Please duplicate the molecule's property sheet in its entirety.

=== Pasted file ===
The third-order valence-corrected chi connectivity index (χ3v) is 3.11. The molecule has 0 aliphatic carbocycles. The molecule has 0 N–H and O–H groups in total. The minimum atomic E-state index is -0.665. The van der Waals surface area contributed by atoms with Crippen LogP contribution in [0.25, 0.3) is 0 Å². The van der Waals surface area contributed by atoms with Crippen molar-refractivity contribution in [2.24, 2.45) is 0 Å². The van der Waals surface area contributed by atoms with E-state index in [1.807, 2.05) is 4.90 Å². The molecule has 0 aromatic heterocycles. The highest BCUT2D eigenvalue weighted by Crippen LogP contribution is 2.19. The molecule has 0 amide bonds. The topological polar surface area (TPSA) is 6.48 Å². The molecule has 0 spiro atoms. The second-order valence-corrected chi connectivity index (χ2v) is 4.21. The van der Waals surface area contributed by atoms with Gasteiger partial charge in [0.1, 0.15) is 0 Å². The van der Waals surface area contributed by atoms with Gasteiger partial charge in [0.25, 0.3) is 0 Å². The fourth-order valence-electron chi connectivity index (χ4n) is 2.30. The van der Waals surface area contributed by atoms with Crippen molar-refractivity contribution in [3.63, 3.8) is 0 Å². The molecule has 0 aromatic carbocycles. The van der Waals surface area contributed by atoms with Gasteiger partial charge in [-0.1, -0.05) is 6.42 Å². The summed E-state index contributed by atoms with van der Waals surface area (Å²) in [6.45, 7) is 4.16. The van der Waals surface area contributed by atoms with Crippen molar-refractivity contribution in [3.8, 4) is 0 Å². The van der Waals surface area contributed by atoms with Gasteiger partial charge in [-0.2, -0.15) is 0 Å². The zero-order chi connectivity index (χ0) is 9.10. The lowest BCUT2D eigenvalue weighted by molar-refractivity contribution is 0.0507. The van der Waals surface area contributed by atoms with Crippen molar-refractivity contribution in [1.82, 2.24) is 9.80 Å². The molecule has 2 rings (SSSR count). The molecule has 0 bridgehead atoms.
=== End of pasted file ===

The third-order valence-corrected chi connectivity index (χ3v) is 3.11. The molecule has 0 aliphatic carbocycles. The molecule has 0 N–H and O–H groups in total. The minimum atomic E-state index is -0.665. The van der Waals surface area contributed by atoms with Crippen LogP contribution in [0.25, 0.3) is 0 Å². The van der Waals surface area contributed by atoms with Crippen molar-refractivity contribution in [2.24, 2.45) is 0 Å². The van der Waals surface area contributed by atoms with E-state index in [1.807, 2.05) is 4.90 Å². The molecule has 0 aromatic heterocycles. The highest BCUT2D eigenvalue weighted by Crippen LogP contribution is 2.19. The molecule has 0 amide bonds. The topological polar surface area (TPSA) is 6.48 Å². The molecule has 0 spiro atoms. The second-order valence-corrected chi connectivity index (χ2v) is 4.21. The van der Waals surface area contributed by atoms with Gasteiger partial charge in [0.1, 0.15) is 0 Å². The van der Waals surface area contributed by atoms with Gasteiger partial charge in [0.25, 0.3) is 0 Å². The fourth-order valence-electron chi connectivity index (χ4n) is 2.30. The van der Waals surface area contributed by atoms with Crippen molar-refractivity contribution in [3.63, 3.8) is 0 Å². The molecule has 0 aromatic carbocycles. The van der Waals surface area contributed by atoms with Gasteiger partial charge in [-0.1, -0.05) is 6.42 Å². The summed E-state index contributed by atoms with van der Waals surface area (Å²) in [6.45, 7) is 4.16. The van der Waals surface area contributed by atoms with Crippen molar-refractivity contribution in [3.8, 4) is 0 Å². The van der Waals surface area contributed by atoms with Gasteiger partial charge in [-0.2, -0.15) is 0 Å². The zero-order chi connectivity index (χ0) is 9.10. The lowest BCUT2D eigenvalue weighted by molar-refractivity contribution is 0.0507. The van der Waals surface area contributed by atoms with Crippen molar-refractivity contribution in [1.82, 2.24) is 9.80 Å². The molecule has 2 rings (SSSR count). The molecule has 0 bridgehead atoms.